About User Requirements Gathering
When building a new app or tool, experts from College of Medicine Research Information Technology will meet with representative groups of people that will use the system and document their needs so that the system will support them in their tasks and goals. In these conversations, RIT also pays attention to additional information about the environment people will be using the system in, their expectations for the system and the current challenges they face. Using this input to document system specifications, especially at the beginning of an effort, ensures success later on.
In a co-design session, participants use a toolkit created by RIT to describe what they think the finished system should look like.
How does user requirements gathering improve research?
By engaging with the people that will use the system directly, whether through interviews or a co-design process, RIT can unearth new information about the population, allowing our design team to avoid barriers to utilization and prevent attrition through user-centered design. Leveraging insights from the intended audience of a new system at the beginning of a development process can save resources later on, instead of using workarounds or costly redesigns in response to newly discovered information.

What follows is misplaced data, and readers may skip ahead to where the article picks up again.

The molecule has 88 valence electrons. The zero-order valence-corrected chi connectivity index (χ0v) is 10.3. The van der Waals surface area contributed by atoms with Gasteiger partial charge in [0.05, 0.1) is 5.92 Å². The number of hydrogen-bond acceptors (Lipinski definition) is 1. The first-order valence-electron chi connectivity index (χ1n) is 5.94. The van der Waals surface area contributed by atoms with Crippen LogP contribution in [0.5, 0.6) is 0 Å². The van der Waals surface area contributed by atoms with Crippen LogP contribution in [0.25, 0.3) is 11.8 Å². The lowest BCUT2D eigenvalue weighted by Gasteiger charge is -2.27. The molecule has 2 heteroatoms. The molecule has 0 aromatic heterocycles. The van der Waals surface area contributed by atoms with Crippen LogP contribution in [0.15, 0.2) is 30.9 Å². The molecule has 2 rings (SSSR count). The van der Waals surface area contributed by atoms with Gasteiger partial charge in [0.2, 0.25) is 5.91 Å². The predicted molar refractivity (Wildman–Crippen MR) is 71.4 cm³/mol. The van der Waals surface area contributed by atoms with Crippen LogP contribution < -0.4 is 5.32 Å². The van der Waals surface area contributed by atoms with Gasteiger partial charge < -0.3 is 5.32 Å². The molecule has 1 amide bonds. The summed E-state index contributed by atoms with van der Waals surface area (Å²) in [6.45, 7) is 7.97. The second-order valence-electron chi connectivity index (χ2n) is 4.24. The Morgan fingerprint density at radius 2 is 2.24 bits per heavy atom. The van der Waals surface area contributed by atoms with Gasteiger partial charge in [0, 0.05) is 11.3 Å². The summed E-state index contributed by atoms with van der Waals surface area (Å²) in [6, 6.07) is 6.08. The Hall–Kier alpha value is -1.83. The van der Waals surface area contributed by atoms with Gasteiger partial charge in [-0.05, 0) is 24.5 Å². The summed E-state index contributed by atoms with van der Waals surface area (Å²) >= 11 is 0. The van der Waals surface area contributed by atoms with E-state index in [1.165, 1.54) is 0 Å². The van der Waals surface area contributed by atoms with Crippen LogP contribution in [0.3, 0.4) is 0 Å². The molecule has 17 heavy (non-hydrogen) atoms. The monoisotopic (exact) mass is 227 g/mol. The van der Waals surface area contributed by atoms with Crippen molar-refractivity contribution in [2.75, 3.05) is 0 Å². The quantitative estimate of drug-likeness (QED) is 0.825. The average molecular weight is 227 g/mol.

Make decisions with data
Use input from users to ground specifications in data
Prioritize feature development
Learn what's important to users and what they can live without
Getting user input early prevents redesign and maximizes engagement
When RIT meets with a potential user of a system, we ask questions that prompt the user to describe their current practices and challenges. Understanding how a new system will fit into a person's current practice is key to a successful design. From the qualitative data gathered, the interviewers outline system specifications, describing how each proposed feature will benefit the user.
Co-design sessions allow a subject matter expert to participate in the development process, giving them a different set of tools to explain what they require from a system. RIT can create and lead co-design sessions that reveal necessary features for a system, along with the deeper motivations, emotions and purpose behind those requirements.